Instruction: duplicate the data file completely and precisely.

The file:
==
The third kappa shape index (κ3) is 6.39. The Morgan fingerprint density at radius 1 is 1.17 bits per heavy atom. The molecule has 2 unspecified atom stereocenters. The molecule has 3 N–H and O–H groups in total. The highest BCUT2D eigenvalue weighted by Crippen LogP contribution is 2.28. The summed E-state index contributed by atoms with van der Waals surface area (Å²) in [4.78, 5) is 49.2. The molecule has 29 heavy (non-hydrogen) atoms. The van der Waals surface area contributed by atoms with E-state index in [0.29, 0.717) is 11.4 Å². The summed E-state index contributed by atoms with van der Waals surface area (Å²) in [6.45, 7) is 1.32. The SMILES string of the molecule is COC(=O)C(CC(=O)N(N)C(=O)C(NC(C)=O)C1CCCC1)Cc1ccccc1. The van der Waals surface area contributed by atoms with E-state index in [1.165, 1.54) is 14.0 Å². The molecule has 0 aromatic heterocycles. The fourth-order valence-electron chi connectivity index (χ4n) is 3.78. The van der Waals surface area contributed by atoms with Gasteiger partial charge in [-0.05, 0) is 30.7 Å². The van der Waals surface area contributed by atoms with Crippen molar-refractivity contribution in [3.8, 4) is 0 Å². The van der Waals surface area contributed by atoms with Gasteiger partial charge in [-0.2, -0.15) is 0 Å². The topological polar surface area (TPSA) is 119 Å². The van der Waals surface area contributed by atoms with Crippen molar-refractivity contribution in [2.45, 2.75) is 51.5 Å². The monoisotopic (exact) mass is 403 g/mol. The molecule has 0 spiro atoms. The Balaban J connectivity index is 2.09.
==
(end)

The third kappa shape index (κ3) is 6.39. The Morgan fingerprint density at radius 1 is 1.17 bits per heavy atom. The molecule has 2 unspecified atom stereocenters. The molecule has 3 N–H and O–H groups in total. The highest BCUT2D eigenvalue weighted by Crippen LogP contribution is 2.28. The summed E-state index contributed by atoms with van der Waals surface area (Å²) in [4.78, 5) is 49.2. The molecule has 29 heavy (non-hydrogen) atoms. The van der Waals surface area contributed by atoms with E-state index in [0.29, 0.717) is 11.4 Å². The summed E-state index contributed by atoms with van der Waals surface area (Å²) in [6.45, 7) is 1.32. The SMILES string of the molecule is COC(=O)C(CC(=O)N(N)C(=O)C(NC(C)=O)C1CCCC1)Cc1ccccc1. The van der Waals surface area contributed by atoms with E-state index in [1.165, 1.54) is 14.0 Å². The molecule has 0 aromatic heterocycles. The fourth-order valence-electron chi connectivity index (χ4n) is 3.78. The van der Waals surface area contributed by atoms with Gasteiger partial charge in [-0.05, 0) is 30.7 Å². The van der Waals surface area contributed by atoms with Crippen molar-refractivity contribution in [3.8, 4) is 0 Å². The van der Waals surface area contributed by atoms with Gasteiger partial charge in [-0.2, -0.15) is 0 Å². The topological polar surface area (TPSA) is 119 Å². The van der Waals surface area contributed by atoms with Crippen molar-refractivity contribution in [2.45, 2.75) is 51.5 Å². The monoisotopic (exact) mass is 403 g/mol. The molecule has 0 spiro atoms. The Balaban J connectivity index is 2.09.